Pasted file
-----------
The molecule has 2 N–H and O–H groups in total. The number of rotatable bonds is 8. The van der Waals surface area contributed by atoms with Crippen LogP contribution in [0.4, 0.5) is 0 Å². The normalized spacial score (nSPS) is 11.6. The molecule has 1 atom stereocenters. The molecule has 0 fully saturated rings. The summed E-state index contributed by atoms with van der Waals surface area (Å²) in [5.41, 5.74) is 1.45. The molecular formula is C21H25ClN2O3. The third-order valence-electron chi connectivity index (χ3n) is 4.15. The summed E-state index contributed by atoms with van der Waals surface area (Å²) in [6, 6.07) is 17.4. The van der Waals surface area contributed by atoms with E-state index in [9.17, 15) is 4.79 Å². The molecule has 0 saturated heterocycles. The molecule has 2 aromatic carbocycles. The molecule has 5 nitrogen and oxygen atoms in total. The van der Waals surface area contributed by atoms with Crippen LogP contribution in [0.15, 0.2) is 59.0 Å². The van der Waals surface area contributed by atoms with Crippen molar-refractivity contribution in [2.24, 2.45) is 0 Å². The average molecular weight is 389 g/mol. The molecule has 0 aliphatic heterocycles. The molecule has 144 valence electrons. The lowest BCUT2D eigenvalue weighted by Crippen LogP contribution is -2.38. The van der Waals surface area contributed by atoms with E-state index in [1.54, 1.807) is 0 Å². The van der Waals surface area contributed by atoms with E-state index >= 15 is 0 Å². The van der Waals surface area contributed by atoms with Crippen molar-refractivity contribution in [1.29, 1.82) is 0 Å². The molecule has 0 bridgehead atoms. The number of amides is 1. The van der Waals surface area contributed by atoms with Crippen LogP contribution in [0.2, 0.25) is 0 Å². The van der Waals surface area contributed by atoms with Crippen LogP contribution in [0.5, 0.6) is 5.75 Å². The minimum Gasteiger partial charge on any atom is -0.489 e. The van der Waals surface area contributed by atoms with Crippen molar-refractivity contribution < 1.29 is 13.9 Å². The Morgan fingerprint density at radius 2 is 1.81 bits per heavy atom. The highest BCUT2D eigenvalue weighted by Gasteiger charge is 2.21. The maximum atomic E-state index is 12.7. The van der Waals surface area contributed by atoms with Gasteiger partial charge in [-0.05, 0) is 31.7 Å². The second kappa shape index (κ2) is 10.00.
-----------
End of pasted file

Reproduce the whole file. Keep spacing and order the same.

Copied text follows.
The molecule has 2 N–H and O–H groups in total. The number of rotatable bonds is 8. The van der Waals surface area contributed by atoms with Crippen LogP contribution in [0.4, 0.5) is 0 Å². The normalized spacial score (nSPS) is 11.6. The molecule has 1 atom stereocenters. The molecule has 0 fully saturated rings. The summed E-state index contributed by atoms with van der Waals surface area (Å²) in [5.41, 5.74) is 1.45. The molecular formula is C21H25ClN2O3. The third-order valence-electron chi connectivity index (χ3n) is 4.15. The summed E-state index contributed by atoms with van der Waals surface area (Å²) in [6, 6.07) is 17.4. The van der Waals surface area contributed by atoms with E-state index in [9.17, 15) is 4.79 Å². The molecule has 0 saturated heterocycles. The molecule has 2 aromatic carbocycles. The molecule has 5 nitrogen and oxygen atoms in total. The van der Waals surface area contributed by atoms with Crippen LogP contribution in [0.15, 0.2) is 59.0 Å². The van der Waals surface area contributed by atoms with Crippen molar-refractivity contribution in [2.24, 2.45) is 0 Å². The average molecular weight is 389 g/mol. The molecule has 0 aliphatic heterocycles. The molecule has 144 valence electrons. The lowest BCUT2D eigenvalue weighted by Crippen LogP contribution is -2.38. The van der Waals surface area contributed by atoms with E-state index in [1.54, 1.807) is 0 Å². The van der Waals surface area contributed by atoms with E-state index >= 15 is 0 Å². The van der Waals surface area contributed by atoms with Crippen molar-refractivity contribution in [1.29, 1.82) is 0 Å². The molecule has 0 bridgehead atoms. The number of amides is 1. The van der Waals surface area contributed by atoms with Crippen LogP contribution in [0.2, 0.25) is 0 Å². The van der Waals surface area contributed by atoms with Crippen LogP contribution in [0.5, 0.6) is 5.75 Å². The minimum Gasteiger partial charge on any atom is -0.489 e. The van der Waals surface area contributed by atoms with Crippen molar-refractivity contribution < 1.29 is 13.9 Å². The Morgan fingerprint density at radius 2 is 1.81 bits per heavy atom. The highest BCUT2D eigenvalue weighted by Gasteiger charge is 2.21. The maximum atomic E-state index is 12.7. The van der Waals surface area contributed by atoms with Gasteiger partial charge in [-0.05, 0) is 31.7 Å². The second kappa shape index (κ2) is 10.00.